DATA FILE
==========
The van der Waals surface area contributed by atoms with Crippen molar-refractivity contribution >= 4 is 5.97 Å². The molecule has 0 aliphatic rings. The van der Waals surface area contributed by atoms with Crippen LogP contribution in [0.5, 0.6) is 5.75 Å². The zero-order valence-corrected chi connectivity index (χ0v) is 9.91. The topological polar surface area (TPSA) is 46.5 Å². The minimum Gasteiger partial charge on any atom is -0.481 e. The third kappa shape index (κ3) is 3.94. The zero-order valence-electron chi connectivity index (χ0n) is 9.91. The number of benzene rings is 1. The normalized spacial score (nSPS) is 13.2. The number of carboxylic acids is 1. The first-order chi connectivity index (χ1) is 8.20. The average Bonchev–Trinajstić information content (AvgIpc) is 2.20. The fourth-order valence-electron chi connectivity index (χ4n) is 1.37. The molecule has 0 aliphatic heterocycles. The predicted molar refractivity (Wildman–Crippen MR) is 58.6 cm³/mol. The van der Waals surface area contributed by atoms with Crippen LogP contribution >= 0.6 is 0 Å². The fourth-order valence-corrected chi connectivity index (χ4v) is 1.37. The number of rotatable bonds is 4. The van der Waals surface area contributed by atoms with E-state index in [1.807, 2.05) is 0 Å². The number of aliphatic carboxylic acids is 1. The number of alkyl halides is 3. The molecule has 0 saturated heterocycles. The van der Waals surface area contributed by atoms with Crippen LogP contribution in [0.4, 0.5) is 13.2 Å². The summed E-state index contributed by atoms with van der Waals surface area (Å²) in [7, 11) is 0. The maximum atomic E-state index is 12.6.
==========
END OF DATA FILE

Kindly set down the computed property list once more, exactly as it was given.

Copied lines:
The van der Waals surface area contributed by atoms with Crippen molar-refractivity contribution >= 4 is 5.97 Å². The molecule has 0 aliphatic rings. The van der Waals surface area contributed by atoms with Crippen LogP contribution in [0.5, 0.6) is 5.75 Å². The zero-order valence-corrected chi connectivity index (χ0v) is 9.91. The topological polar surface area (TPSA) is 46.5 Å². The minimum Gasteiger partial charge on any atom is -0.481 e. The third kappa shape index (κ3) is 3.94. The zero-order valence-electron chi connectivity index (χ0n) is 9.91. The number of benzene rings is 1. The normalized spacial score (nSPS) is 13.2. The number of carboxylic acids is 1. The first-order chi connectivity index (χ1) is 8.20. The average Bonchev–Trinajstić information content (AvgIpc) is 2.20. The fourth-order valence-electron chi connectivity index (χ4n) is 1.37. The molecule has 0 aliphatic heterocycles. The predicted molar refractivity (Wildman–Crippen MR) is 58.6 cm³/mol. The van der Waals surface area contributed by atoms with Crippen LogP contribution >= 0.6 is 0 Å². The fourth-order valence-corrected chi connectivity index (χ4v) is 1.37. The number of rotatable bonds is 4. The van der Waals surface area contributed by atoms with E-state index in [1.807, 2.05) is 0 Å². The number of aliphatic carboxylic acids is 1. The number of alkyl halides is 3. The molecule has 0 saturated heterocycles. The van der Waals surface area contributed by atoms with Crippen LogP contribution in [0.4, 0.5) is 13.2 Å². The summed E-state index contributed by atoms with van der Waals surface area (Å²) in [7, 11) is 0. The maximum atomic E-state index is 12.6.